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Low back pain? Don't blame the weather

Date:
July 10, 2014
Source:
Wiley
Summary:
Sudden, acute episodes of low back pain are not linked to weather conditions such as temperature, humidity, air pressure, wind direction and precipitation, researchers have determined. These findings indicate that the risk of low back pain slightly increases with higher wind speed or wind gusts, but was not clinically significant.

Australian researchers reveal that sudden, acute episodes of low back pain are not linked to weather conditions such as temperature, humidity, air pressure, wind direction and precipitation. Findings published in Arthritis Care & Research, a journal of the American College of Rheumatology (ACR), indicate that the risk of low back pain slightly increases with higher wind speed or wind gusts, but was not clinically significant.

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According to the World Health Organization (WHO) nearly everyone experiences low back pain at some point in their life, making it the most prevalent musculoskeletal condition and affecting up to 33% of the world population at any given time. Those with musculoskeletal (bone, muscle, ligament, tendon, and nerve) pain report that their symptoms are influenced by the weather. Previous studies have shown that cold or humid weather, and changes in the weather increase symptoms in patients with chronic pain conditions.

"Many patients believe that weather impacts their pain symptoms," explains Dr. Daniel Steffens with the George Institute for Global Health at the University of Sydney, Australia. "However, there are few robust studies investigating weather and pain, specifically research that does not rely on patient recall of the weather."

For the present case-crossover study 993 patients seen at primary care clinics in Sydney were recruited between October 2011 and November 2012. Weather data from the Australian Bureau of Meteorology were sourced for the duration of the study period. Researchers compared the weather at the time patients first noticed back pain (case window) with weather conditions one week and one month before the onset of pain (control windows).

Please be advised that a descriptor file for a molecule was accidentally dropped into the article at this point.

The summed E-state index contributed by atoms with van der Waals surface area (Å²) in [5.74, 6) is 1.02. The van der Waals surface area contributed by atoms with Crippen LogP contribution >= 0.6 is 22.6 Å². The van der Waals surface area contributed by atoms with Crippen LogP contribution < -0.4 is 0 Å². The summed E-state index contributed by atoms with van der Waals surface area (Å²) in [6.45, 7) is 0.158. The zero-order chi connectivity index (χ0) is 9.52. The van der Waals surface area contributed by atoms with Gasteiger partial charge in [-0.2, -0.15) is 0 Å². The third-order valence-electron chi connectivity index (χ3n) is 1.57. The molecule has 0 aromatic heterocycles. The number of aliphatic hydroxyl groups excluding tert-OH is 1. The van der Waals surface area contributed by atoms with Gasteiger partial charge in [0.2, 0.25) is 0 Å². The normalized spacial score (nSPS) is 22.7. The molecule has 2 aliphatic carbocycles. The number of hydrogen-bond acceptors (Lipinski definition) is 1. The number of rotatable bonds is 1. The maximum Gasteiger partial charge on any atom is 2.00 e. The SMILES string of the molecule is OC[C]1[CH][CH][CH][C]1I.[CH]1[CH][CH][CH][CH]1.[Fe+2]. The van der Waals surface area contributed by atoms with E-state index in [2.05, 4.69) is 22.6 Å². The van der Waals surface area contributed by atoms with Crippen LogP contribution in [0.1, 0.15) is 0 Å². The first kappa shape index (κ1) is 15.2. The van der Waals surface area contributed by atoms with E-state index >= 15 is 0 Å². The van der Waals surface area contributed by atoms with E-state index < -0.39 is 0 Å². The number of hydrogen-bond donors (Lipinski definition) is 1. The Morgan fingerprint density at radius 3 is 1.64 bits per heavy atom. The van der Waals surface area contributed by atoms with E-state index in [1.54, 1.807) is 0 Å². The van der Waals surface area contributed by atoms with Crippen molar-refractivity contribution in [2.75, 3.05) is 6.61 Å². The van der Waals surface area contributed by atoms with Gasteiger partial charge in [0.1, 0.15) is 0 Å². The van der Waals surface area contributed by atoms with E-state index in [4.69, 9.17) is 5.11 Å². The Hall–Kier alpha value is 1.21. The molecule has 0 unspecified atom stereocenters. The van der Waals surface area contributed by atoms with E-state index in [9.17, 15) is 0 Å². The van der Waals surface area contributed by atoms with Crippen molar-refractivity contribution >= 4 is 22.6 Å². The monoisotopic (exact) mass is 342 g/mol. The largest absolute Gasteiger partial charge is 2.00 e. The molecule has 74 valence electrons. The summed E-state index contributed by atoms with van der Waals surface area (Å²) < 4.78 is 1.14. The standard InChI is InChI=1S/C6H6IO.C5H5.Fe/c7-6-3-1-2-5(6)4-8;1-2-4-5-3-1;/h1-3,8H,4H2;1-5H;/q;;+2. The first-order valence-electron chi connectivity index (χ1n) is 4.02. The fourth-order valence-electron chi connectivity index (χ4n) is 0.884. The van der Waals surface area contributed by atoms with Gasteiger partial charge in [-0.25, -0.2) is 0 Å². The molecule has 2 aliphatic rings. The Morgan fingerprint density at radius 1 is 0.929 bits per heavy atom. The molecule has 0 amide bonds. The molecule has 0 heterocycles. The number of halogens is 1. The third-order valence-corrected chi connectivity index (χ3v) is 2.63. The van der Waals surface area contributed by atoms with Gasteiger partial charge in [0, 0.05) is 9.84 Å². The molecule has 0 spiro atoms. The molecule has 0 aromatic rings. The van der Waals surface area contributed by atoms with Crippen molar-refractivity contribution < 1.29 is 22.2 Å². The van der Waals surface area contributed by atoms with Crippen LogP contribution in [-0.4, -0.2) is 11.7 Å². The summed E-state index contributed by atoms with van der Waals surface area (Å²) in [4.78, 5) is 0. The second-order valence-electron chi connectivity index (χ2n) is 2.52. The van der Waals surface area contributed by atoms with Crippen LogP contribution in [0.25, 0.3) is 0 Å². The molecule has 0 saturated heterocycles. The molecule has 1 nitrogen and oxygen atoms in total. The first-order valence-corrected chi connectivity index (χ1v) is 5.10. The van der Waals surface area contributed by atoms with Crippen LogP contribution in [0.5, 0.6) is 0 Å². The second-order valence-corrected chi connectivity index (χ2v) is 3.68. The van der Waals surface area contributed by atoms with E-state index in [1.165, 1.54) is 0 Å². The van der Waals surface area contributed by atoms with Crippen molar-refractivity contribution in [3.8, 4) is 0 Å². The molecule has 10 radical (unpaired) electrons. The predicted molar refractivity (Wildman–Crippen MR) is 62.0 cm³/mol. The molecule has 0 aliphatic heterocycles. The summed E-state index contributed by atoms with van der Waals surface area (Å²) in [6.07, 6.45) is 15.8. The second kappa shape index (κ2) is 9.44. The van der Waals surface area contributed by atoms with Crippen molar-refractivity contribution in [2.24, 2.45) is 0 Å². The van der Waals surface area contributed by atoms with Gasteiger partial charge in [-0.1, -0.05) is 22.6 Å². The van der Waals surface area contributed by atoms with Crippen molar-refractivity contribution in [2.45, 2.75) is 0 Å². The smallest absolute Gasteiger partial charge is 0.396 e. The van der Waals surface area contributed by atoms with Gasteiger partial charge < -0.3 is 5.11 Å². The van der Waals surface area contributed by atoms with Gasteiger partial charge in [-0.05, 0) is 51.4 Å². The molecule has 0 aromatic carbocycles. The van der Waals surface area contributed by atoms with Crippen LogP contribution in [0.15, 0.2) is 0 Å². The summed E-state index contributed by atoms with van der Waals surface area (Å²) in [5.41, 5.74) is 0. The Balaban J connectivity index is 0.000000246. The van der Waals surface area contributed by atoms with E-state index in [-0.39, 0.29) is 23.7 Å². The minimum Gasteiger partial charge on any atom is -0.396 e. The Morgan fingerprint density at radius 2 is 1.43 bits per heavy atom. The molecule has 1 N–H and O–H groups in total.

Results showed no association between back pain and temperature, humidity, air pressure, wind direction or precipitation. However, higher wind speed and wind gusts did slightly increase the chances of lower back pain, but the amount of increase was not clinically important.

"Our findings refute previously held beliefs that certain common weather conditions increase risk of lower back pain," concludes Dr. Steffens. "Further investigation of the influence of weather parameters on symptoms associated with specific diseases such as fibromyalgia, rheumatoid arthritis, and osteoarthritis are needed."


Story Source:

The above story is based on materials provided by Wiley. Note: Materials may be edited for content and length.


Journal Reference:

  1. Daniel Steffens, Chris G. Maher, Qiang Li, Manuela L. Ferreira, Leani S.M. Pereira, Bart W. Koes, Jane Latimer. Weather does not affect back pain: Results from a case-crossover study. Arthritis Care & Research, 2014; DOI: 10.1002/acr.22378

Cite This Page:

Wiley. "Low back pain? Don't blame the weather." ScienceDaily. ScienceDaily, 10 July 2014. <www.sciencedaily.com/releases/2014/07/140710081200.htm>.
Wiley. (2014, July 10). Low back pain? Don't blame the weather. ScienceDaily. Retrieved March 28, 2015 from www.sciencedaily.com/releases/2014/07/140710081200.htm
Wiley. "Low back pain? Don't blame the weather." ScienceDaily. www.sciencedaily.com/releases/2014/07/140710081200.htm (accessed March 28, 2015).

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